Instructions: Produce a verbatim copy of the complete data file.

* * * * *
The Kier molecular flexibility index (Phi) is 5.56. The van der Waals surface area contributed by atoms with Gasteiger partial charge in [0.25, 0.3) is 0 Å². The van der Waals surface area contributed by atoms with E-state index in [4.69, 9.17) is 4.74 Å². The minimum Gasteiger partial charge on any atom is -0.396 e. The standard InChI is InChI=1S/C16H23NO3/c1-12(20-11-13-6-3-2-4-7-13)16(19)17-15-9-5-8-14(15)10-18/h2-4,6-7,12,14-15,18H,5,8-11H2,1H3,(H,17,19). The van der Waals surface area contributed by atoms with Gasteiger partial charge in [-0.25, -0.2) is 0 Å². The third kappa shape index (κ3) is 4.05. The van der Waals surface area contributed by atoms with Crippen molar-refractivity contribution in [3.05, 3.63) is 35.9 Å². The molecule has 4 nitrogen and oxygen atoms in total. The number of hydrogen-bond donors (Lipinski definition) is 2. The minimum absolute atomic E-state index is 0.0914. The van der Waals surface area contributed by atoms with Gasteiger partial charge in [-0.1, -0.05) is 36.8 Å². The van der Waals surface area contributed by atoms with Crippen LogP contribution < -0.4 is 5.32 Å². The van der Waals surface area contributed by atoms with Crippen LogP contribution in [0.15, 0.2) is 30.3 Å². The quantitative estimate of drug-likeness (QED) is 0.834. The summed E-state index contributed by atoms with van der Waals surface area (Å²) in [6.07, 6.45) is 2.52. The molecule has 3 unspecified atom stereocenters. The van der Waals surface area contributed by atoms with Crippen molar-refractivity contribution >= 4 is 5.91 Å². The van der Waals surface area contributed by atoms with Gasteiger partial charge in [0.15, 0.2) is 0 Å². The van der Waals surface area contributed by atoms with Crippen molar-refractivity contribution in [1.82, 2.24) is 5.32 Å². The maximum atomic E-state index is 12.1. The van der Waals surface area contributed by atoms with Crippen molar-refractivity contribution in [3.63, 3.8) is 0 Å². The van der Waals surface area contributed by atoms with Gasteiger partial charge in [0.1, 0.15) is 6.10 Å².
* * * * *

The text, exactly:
The Kier molecular flexibility index (Phi) is 5.56. The van der Waals surface area contributed by atoms with Gasteiger partial charge in [0.25, 0.3) is 0 Å². The van der Waals surface area contributed by atoms with E-state index in [4.69, 9.17) is 4.74 Å². The minimum Gasteiger partial charge on any atom is -0.396 e. The standard InChI is InChI=1S/C16H23NO3/c1-12(20-11-13-6-3-2-4-7-13)16(19)17-15-9-5-8-14(15)10-18/h2-4,6-7,12,14-15,18H,5,8-11H2,1H3,(H,17,19). The van der Waals surface area contributed by atoms with Gasteiger partial charge in [-0.25, -0.2) is 0 Å². The third kappa shape index (κ3) is 4.05. The van der Waals surface area contributed by atoms with Crippen molar-refractivity contribution in [3.05, 3.63) is 35.9 Å². The molecule has 4 nitrogen and oxygen atoms in total. The number of hydrogen-bond donors (Lipinski definition) is 2. The minimum absolute atomic E-state index is 0.0914. The van der Waals surface area contributed by atoms with Gasteiger partial charge in [-0.1, -0.05) is 36.8 Å². The van der Waals surface area contributed by atoms with Crippen LogP contribution < -0.4 is 5.32 Å². The van der Waals surface area contributed by atoms with Crippen LogP contribution in [0.15, 0.2) is 30.3 Å². The quantitative estimate of drug-likeness (QED) is 0.834. The summed E-state index contributed by atoms with van der Waals surface area (Å²) in [6.07, 6.45) is 2.52. The molecule has 3 unspecified atom stereocenters. The van der Waals surface area contributed by atoms with Crippen molar-refractivity contribution >= 4 is 5.91 Å². The van der Waals surface area contributed by atoms with Gasteiger partial charge in [0.15, 0.2) is 0 Å². The van der Waals surface area contributed by atoms with Crippen molar-refractivity contribution in [1.82, 2.24) is 5.32 Å². The maximum atomic E-state index is 12.1. The van der Waals surface area contributed by atoms with Crippen molar-refractivity contribution in [3.63, 3.8) is 0 Å². The van der Waals surface area contributed by atoms with Gasteiger partial charge in [0.1, 0.15) is 6.10 Å².